The impressive exercise routines of healthy chefs, from BNC Laurent Gras to Chez Panisse's Beth Wells.
Food & Wine
June 11, 2013
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Chef-owner, No. 9 Park and B&G Oysters, Boston
In 2009, Barbara Lynch started boxing at F-15 Training Center, a fighters' gym in South Boston run by legendary Golden Gloves Champ and Ultimate Fighter coach Peter Welch. Her daily workouts in the ring—combined with sprinting, jumping rope and resistance training—have resulted in 35 pounds of weight loss.
F&W Best New Chef 2002 Laurent Gras's name crudely translates to "Fat Larry" in French—wholly ironic, considering he carries an incredible two percent body fat (the average is about 13 to 17 percent for an adult male). To maintain his extraordinary physique, each week Gras cycles up to 400 miles—including one mega-long 100-mile ride—even in winter.
Quinn Hatfield takes his cycling so seriously that he trains with a two-time Olympian coach. Hatfield's personal best for the 1,000-meter sprint was 01:11.40 in 2009—which put him in at 18th fastest in the country. He recently won three sprints in the 2010 California Masters State Championship.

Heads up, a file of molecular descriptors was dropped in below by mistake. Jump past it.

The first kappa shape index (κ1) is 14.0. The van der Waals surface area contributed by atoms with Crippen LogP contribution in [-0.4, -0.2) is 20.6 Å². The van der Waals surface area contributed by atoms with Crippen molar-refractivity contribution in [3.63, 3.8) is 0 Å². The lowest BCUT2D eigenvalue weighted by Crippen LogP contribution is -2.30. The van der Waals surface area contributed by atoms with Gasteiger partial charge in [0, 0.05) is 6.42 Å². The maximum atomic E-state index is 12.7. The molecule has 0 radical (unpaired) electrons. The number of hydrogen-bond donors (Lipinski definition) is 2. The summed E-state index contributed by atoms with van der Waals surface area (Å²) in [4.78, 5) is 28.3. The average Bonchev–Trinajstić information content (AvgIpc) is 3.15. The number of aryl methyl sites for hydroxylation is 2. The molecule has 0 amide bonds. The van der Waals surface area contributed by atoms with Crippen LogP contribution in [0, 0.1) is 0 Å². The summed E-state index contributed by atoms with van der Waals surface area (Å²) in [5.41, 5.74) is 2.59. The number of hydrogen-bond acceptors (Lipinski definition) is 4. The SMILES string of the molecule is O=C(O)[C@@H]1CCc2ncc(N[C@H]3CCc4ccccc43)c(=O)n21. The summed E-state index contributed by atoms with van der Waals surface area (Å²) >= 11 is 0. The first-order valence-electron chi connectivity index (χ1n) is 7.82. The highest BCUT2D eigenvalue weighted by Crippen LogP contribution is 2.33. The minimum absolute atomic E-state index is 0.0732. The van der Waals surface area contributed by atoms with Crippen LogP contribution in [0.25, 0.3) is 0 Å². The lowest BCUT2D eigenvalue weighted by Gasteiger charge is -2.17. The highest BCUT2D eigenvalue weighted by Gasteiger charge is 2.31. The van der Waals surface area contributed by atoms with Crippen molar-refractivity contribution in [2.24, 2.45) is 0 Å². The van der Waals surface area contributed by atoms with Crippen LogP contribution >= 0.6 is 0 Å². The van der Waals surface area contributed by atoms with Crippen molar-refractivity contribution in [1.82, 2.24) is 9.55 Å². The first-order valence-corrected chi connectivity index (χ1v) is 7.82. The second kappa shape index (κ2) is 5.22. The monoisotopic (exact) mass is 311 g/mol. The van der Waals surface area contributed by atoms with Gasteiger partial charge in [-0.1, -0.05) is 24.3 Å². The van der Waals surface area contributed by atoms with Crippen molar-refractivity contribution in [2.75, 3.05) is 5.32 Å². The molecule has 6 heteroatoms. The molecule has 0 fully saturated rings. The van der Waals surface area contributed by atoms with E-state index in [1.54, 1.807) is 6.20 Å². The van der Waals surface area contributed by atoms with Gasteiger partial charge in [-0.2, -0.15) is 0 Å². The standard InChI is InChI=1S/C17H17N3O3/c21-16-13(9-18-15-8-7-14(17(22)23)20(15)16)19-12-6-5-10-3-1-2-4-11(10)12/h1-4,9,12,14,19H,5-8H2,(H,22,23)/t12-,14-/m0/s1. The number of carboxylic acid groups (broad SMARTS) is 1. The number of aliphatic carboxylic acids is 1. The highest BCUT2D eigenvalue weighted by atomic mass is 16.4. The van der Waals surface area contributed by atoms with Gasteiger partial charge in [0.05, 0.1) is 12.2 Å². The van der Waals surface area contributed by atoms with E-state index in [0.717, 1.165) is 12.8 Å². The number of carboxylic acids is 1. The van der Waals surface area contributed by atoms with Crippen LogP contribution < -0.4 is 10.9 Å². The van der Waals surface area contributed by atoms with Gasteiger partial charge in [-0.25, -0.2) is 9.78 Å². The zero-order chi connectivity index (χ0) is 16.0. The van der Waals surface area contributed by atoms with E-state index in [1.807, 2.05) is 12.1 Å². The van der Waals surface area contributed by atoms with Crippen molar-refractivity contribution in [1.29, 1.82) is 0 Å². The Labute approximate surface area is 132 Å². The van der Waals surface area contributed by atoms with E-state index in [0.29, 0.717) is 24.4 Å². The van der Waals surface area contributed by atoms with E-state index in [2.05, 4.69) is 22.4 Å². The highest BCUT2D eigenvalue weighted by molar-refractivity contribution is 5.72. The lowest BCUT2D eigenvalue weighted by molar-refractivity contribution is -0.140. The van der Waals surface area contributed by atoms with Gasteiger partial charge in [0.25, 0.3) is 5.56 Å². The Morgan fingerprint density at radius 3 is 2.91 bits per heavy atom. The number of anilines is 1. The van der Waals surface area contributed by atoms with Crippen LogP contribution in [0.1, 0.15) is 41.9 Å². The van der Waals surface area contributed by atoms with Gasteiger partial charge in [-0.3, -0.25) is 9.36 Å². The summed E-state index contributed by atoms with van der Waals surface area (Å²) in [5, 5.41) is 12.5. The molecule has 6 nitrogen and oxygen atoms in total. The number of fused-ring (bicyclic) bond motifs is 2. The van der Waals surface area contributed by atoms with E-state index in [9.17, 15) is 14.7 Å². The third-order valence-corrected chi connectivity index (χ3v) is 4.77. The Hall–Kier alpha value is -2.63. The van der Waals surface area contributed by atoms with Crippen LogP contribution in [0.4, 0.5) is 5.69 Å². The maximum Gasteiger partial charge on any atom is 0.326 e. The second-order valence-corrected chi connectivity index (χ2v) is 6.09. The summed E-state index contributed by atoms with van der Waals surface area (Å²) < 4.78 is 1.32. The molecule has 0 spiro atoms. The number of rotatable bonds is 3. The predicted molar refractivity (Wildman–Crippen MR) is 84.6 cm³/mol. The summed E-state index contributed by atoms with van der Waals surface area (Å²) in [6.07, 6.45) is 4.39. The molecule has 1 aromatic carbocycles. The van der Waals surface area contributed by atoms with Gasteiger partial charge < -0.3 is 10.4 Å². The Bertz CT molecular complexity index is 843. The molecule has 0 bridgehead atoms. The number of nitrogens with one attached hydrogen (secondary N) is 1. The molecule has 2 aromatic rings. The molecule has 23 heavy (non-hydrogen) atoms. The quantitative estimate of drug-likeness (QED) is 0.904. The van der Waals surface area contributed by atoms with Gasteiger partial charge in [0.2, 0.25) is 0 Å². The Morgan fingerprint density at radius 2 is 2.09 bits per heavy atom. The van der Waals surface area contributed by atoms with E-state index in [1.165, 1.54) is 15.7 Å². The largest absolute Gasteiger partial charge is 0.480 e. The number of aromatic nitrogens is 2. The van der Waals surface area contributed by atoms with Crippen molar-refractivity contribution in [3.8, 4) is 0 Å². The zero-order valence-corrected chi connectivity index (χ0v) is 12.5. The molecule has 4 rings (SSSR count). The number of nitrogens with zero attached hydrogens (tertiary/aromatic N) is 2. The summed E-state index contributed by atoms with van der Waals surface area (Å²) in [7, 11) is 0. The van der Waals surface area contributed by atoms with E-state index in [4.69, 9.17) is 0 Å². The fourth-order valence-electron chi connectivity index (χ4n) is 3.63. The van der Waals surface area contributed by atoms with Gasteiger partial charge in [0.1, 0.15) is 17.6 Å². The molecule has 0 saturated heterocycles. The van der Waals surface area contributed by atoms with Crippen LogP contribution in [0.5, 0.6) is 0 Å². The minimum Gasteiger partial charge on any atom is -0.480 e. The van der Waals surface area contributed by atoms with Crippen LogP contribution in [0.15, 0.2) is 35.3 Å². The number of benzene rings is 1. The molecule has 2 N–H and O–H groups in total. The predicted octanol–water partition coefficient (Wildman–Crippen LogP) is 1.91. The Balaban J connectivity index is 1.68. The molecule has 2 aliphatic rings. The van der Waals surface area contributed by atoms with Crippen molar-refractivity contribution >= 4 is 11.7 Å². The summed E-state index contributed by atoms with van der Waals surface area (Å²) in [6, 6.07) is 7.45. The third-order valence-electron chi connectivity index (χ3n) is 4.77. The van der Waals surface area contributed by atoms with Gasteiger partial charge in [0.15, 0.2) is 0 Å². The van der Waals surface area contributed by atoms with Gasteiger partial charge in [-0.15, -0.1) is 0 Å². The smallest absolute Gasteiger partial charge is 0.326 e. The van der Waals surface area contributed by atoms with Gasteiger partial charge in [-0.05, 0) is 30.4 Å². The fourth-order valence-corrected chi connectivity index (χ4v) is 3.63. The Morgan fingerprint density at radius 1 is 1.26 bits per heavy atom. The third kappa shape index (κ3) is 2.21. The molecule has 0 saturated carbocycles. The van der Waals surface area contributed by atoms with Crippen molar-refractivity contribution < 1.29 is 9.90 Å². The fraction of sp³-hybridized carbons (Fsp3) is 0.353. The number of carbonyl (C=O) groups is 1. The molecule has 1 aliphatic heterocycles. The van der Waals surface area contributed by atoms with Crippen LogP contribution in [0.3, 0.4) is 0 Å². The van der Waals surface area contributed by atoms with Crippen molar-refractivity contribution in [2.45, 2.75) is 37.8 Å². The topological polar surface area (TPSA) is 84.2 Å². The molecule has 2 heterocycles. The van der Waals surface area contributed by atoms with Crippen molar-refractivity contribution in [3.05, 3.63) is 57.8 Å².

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Co-chef, Chez Panisse Café, Berkeley, CA
To stay lean and maintain her stamina in the kitchen, Beth Wells alternates seven to eight workouts a week, including hour-long intense circuit training (including weight-lifting, chin-ups and sit-ups) with 20-minute to hour-long kettlebell workouts, a full-body routine with 20- or 26-pound cast iron weights shaped like cannonballs with handles.
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Executive chef, 606 Congress, Boston
Over the past decade, Greg Griffie has raced in 10 full and 12 half marathons. To train, he runs at least five days a week, logging four to 10 miles each time (and inspiring his kitchen staff to run as well, in the process). For his 11th marathon, he's added Pilates to his repertoire to help him breathe more effectively and strengthen his core.
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Chef-owner, Comme Ça, Los Angeles and Pizzeria Ortica, Orange County, CA
Determined that working in the restaurant industry shouldn't require sacrificing fitness, F&W Best New Chef 2003 David Myers built a gym and hired a trainer to lead CrossFit sessions, an intense aerobic, strength and conditioning program, exclusively for his employees—for free. Myers's own workouts consist of CrossFit sessions six days a week and surfing "whenever the waves are good."